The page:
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[whatwg] HTML5 (including next generation additions still in development) - Mozilla Firefox (Not Responding)

From: Boris Zbarsky <bzbarsky@MIT.EDU>
Date: Wed, 11 Aug 2010 21:29:13 -0400
Message-ID: <4C634E69.4050705@mit.edu>
On 8/11/10 9:17 PM, Garrett Smith wrote:
> On 8/11/10, Boris Zbarsky<bzbarsky at mit.edu>  wrote:
>> On 8/11/10 11:48 AM, Boris Zbarsky wrote:
>>> javascript:var start = new Date(); function f(n) { for (var k =
>>> n.firstChild; k; k = n.nextSibling) f(k); } f(document); alert(new
>>> Date() - start)
>>
>> Er, that had a typo.  The correct script is:
>>
>> javascript:var start = new Date(); function f(n) { for (var k =
>> n.firstChild; k; k = k.nextSibling) f(k); } f(document); alert(new
>> Date() - start);
>>
>
> My result is 1012

In what browser?  Firefox 3.6?  (And presumably on reasonably slow 
hardware, if so.)

If so, really do try 4.0 beta.  It's a good bit faster.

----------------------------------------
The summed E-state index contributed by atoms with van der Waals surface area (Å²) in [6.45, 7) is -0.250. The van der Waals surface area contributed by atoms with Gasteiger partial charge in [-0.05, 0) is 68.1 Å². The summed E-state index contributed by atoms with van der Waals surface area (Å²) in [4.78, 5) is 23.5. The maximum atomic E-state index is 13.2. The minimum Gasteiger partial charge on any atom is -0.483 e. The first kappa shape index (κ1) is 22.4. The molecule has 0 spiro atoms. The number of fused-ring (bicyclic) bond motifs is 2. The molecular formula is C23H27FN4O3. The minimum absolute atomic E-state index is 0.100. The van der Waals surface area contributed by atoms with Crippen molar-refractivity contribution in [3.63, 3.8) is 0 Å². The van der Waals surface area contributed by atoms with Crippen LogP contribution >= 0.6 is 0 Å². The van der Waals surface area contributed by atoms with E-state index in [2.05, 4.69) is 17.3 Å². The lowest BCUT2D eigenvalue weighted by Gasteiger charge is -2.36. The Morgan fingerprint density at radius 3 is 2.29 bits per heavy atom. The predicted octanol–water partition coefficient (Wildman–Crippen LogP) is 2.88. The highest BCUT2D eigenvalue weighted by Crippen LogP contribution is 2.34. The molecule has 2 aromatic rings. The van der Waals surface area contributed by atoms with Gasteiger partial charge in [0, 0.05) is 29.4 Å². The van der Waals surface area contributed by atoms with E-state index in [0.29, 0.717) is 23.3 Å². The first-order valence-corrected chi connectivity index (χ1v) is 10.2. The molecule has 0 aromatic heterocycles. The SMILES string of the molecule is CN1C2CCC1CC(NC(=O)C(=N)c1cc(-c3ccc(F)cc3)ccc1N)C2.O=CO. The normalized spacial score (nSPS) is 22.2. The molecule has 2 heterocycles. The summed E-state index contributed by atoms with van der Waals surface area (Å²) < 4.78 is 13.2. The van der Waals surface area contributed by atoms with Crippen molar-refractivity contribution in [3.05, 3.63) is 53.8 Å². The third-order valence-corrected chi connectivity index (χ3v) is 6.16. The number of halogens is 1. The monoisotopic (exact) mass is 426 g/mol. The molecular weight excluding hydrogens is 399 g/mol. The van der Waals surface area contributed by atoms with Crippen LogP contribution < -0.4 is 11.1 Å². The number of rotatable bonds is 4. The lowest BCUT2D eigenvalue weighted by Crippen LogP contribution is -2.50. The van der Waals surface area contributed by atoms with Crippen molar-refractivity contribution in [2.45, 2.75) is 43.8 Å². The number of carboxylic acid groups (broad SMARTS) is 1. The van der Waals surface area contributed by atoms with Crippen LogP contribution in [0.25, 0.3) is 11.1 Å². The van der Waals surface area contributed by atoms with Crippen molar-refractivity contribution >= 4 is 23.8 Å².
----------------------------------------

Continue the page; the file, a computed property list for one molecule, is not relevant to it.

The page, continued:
> It's also highly contrived example. When you start doing any DOM
> manipluation, particularly appending or removing nodes, you're going
> to notice a lot larger times.

Well, sure, but you also won't be walking the entire DOM in JS like 
this.  The HTML5 spec scripts sure don't, last I checked.

>> Now the numbers are slightly larger; on the order of 230ms to 350ms.
>> Barely above human lag-perception.  This is on a several-years-old
>> laptop as hardware.
>
> How do figure that's barely above human lag perception?

The commonly accepted figure for when things start to feel laggy in UI 
terms is 200ms.  If someone clicks and nothing happens for more than 
200ms then they perceive the response as slow.  Otherwise they generally 
perceive it as "pretty much instant".

-Boris
Received on Wednesday, 11 August 2010 18:29:13 UTC

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